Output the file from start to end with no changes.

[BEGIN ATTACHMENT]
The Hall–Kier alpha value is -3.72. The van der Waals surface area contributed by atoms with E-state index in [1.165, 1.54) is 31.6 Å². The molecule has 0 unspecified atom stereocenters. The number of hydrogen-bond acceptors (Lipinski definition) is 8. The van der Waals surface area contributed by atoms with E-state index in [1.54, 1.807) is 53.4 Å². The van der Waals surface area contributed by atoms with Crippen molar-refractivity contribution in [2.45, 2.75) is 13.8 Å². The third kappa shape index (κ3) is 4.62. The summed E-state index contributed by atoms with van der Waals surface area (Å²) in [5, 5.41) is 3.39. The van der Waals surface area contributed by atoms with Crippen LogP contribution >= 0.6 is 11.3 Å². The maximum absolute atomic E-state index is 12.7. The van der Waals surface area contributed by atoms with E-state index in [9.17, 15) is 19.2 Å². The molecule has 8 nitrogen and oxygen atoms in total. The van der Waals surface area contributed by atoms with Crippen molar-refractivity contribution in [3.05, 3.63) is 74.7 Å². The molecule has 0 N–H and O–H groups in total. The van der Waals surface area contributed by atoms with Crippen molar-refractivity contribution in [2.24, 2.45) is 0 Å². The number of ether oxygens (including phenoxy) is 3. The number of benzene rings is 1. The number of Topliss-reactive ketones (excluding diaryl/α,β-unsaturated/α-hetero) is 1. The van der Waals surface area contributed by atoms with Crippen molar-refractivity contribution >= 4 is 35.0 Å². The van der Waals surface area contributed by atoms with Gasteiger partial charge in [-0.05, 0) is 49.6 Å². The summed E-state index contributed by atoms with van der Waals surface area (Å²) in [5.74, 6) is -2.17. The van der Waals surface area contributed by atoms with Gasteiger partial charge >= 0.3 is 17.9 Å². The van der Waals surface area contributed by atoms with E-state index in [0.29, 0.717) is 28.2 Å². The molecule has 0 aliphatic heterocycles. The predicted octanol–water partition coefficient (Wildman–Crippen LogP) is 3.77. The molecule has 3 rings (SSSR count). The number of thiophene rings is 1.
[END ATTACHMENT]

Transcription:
The Hall–Kier alpha value is -3.72. The van der Waals surface area contributed by atoms with E-state index in [1.165, 1.54) is 31.6 Å². The molecule has 0 unspecified atom stereocenters. The number of hydrogen-bond acceptors (Lipinski definition) is 8. The van der Waals surface area contributed by atoms with E-state index in [1.54, 1.807) is 53.4 Å². The van der Waals surface area contributed by atoms with Crippen molar-refractivity contribution in [2.45, 2.75) is 13.8 Å². The third kappa shape index (κ3) is 4.62. The summed E-state index contributed by atoms with van der Waals surface area (Å²) in [5, 5.41) is 3.39. The van der Waals surface area contributed by atoms with Crippen LogP contribution >= 0.6 is 11.3 Å². The maximum absolute atomic E-state index is 12.7. The van der Waals surface area contributed by atoms with E-state index in [9.17, 15) is 19.2 Å². The molecule has 8 nitrogen and oxygen atoms in total. The van der Waals surface area contributed by atoms with Crippen molar-refractivity contribution in [3.05, 3.63) is 74.7 Å². The molecule has 0 N–H and O–H groups in total. The van der Waals surface area contributed by atoms with Crippen molar-refractivity contribution in [2.24, 2.45) is 0 Å². The number of ether oxygens (including phenoxy) is 3. The number of benzene rings is 1. The number of Topliss-reactive ketones (excluding diaryl/α,β-unsaturated/α-hetero) is 1. The van der Waals surface area contributed by atoms with Crippen molar-refractivity contribution >= 4 is 35.0 Å². The van der Waals surface area contributed by atoms with Gasteiger partial charge in [-0.05, 0) is 49.6 Å². The summed E-state index contributed by atoms with van der Waals surface area (Å²) in [5.74, 6) is -2.17. The van der Waals surface area contributed by atoms with Gasteiger partial charge >= 0.3 is 17.9 Å². The van der Waals surface area contributed by atoms with E-state index in [0.29, 0.717) is 28.2 Å². The molecule has 0 aliphatic heterocycles. The predicted octanol–water partition coefficient (Wildman–Crippen LogP) is 3.77. The molecule has 3 rings (SSSR count). The number of thiophene rings is 1.